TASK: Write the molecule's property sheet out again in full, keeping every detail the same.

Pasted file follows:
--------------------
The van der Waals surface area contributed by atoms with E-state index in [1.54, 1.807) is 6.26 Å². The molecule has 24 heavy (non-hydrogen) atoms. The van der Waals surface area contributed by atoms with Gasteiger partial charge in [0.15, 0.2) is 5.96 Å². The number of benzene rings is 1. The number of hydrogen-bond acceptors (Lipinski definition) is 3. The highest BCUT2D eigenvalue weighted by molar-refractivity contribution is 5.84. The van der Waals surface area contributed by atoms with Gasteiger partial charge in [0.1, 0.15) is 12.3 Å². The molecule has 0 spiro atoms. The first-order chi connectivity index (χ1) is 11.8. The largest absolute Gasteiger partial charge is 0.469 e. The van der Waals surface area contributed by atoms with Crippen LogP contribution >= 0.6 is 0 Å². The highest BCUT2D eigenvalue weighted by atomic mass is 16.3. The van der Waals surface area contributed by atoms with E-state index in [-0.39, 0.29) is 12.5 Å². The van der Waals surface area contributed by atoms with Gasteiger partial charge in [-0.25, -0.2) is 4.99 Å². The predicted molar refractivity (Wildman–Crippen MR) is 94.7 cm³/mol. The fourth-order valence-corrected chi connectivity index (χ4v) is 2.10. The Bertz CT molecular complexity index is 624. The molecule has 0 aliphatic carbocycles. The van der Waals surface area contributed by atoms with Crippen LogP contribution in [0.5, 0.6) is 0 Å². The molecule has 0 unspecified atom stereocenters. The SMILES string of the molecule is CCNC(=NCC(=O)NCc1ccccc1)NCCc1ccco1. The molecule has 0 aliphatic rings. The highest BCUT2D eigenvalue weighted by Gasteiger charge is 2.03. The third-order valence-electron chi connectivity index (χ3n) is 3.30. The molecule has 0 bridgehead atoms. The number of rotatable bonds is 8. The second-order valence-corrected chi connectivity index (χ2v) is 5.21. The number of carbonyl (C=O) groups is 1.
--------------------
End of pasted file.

The van der Waals surface area contributed by atoms with E-state index in [1.54, 1.807) is 6.26 Å². The molecule has 24 heavy (non-hydrogen) atoms. The van der Waals surface area contributed by atoms with Gasteiger partial charge in [0.15, 0.2) is 5.96 Å². The number of benzene rings is 1. The number of hydrogen-bond acceptors (Lipinski definition) is 3. The highest BCUT2D eigenvalue weighted by molar-refractivity contribution is 5.84. The van der Waals surface area contributed by atoms with Gasteiger partial charge in [0.1, 0.15) is 12.3 Å². The molecule has 0 spiro atoms. The first-order chi connectivity index (χ1) is 11.8. The largest absolute Gasteiger partial charge is 0.469 e. The van der Waals surface area contributed by atoms with Crippen LogP contribution >= 0.6 is 0 Å². The highest BCUT2D eigenvalue weighted by atomic mass is 16.3. The van der Waals surface area contributed by atoms with E-state index in [-0.39, 0.29) is 12.5 Å². The van der Waals surface area contributed by atoms with Gasteiger partial charge in [-0.25, -0.2) is 4.99 Å². The predicted molar refractivity (Wildman–Crippen MR) is 94.7 cm³/mol. The fourth-order valence-corrected chi connectivity index (χ4v) is 2.10. The Bertz CT molecular complexity index is 624. The molecule has 0 aliphatic carbocycles. The van der Waals surface area contributed by atoms with Crippen LogP contribution in [0.5, 0.6) is 0 Å². The molecule has 0 unspecified atom stereocenters. The SMILES string of the molecule is CCNC(=NCC(=O)NCc1ccccc1)NCCc1ccco1. The molecule has 0 aliphatic rings. The highest BCUT2D eigenvalue weighted by Gasteiger charge is 2.03. The third-order valence-electron chi connectivity index (χ3n) is 3.30. The molecule has 0 bridgehead atoms. The number of rotatable bonds is 8. The second-order valence-corrected chi connectivity index (χ2v) is 5.21. The number of carbonyl (C=O) groups is 1.